• Last modified 2189 days ago (July 24, 2013)


Decoration changes with times

Staff writer

Brad and Jeannie Wildin’s County Seat Decorating Center, just celebrated 35 years of business, and has gone through many changes since purchasing the business in 1978 from Walt Oelschlager.

“When we started out, we had a small business loan,” Jeannie said. “We had to learn to live creatively.”

County Seat began as a furniture store that also sold electronics, TV sets, and floor coverings, and that rented movies.

Customers used to buy earth tone, velvet, floral pattern sofas and formal dining sets with matching china hutches.

“About 1982 we started to feel the pinch of the recession,” Jeannie said. “With furniture, all our showroom space was tied up in inventory.”

In 1984, the Wildins decided to liquidate their furniture stock and focus on Zenith products and floor covering.

“We added movie rentals to help sell the VCRs. Customers could rent the machine along with the movies, and many decided to just buy the machine, too. We sold a lot.”

They used to sell VCRs for $400 to $500. In 1988, Wal-Mart began to sell Zenith products, and the Wildins decided to discontinue selling them.

In 1989, a Hillsboro business, Quick Flick, moved across the street from County Seat.

“It diluted the market,” Jeannie said. “Our movie rentals were cut in half. But Quick Flick’s owners were not seeing the sales desired.”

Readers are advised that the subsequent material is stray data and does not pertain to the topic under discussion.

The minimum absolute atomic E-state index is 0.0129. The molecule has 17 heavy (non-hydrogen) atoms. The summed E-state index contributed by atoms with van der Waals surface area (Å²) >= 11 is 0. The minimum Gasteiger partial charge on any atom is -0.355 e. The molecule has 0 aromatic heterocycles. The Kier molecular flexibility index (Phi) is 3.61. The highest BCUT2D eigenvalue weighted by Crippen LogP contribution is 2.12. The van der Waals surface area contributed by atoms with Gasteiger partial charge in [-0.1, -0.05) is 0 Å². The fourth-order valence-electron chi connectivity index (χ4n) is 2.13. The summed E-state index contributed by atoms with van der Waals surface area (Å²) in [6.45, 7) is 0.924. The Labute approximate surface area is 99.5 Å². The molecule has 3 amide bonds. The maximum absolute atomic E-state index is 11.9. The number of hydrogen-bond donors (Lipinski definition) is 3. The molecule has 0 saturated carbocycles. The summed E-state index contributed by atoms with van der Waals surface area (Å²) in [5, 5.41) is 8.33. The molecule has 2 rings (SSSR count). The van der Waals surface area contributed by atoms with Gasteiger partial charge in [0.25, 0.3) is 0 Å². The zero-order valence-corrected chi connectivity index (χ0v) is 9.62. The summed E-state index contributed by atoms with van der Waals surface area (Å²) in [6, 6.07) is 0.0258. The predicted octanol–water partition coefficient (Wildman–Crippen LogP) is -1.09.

Jeannie and Brad recognized an opportunity to modify their business strategy. They decided to approach the owners of Quick Flick with a proposal to merge their services.

“It took a lot of guts, but it worked out great for both of us,” Jeannie said. “We provided the building and the employees. They provided the stock.”

Their decision provided a working relationship that lasted until the store’s next big change.

In 2007, County Seat had a steady stream of business with floor covering, but movie rentals were falling off because of pay-per-view, Netflix, the Internet, and other movie-viewing media.

The Wildin’s reorganized their sales floor and featured hard- surface items such as wood and ceramics.

“By removing all the movies, we were able to feature something new and even change what our customers were interested in,” Jeannie said. “People used to put carpet on everything except bathrooms and kitchens. Now the trend is large tiles and wood floors.”

The Wildin’s recognized that their customers wanted durable products that looked nice, provided a sense of luxury, and were easy to clean.

Now there are carpets that are nearly stain proof and luxury vinyl that looks like tile, wood, and stone but is much easier to install.

“We also noticed customers order a lot of solid surface, granite, and quartz counter tops as opposed to the laminates like Formica,” Jeannie said.

In the last ten years, County Seat customers also have become more interested in custom designed bathrooms, kitchens, and fireplaces.

Jeannie said that popular do-it your-self cable shows are partially responsible for the trend in custom designs.

“People see things that they love, and it inspires them to upgrade their home,” Jeannie said. “They come to us if they cannot do it themselves.”

Last modified July 24, 2013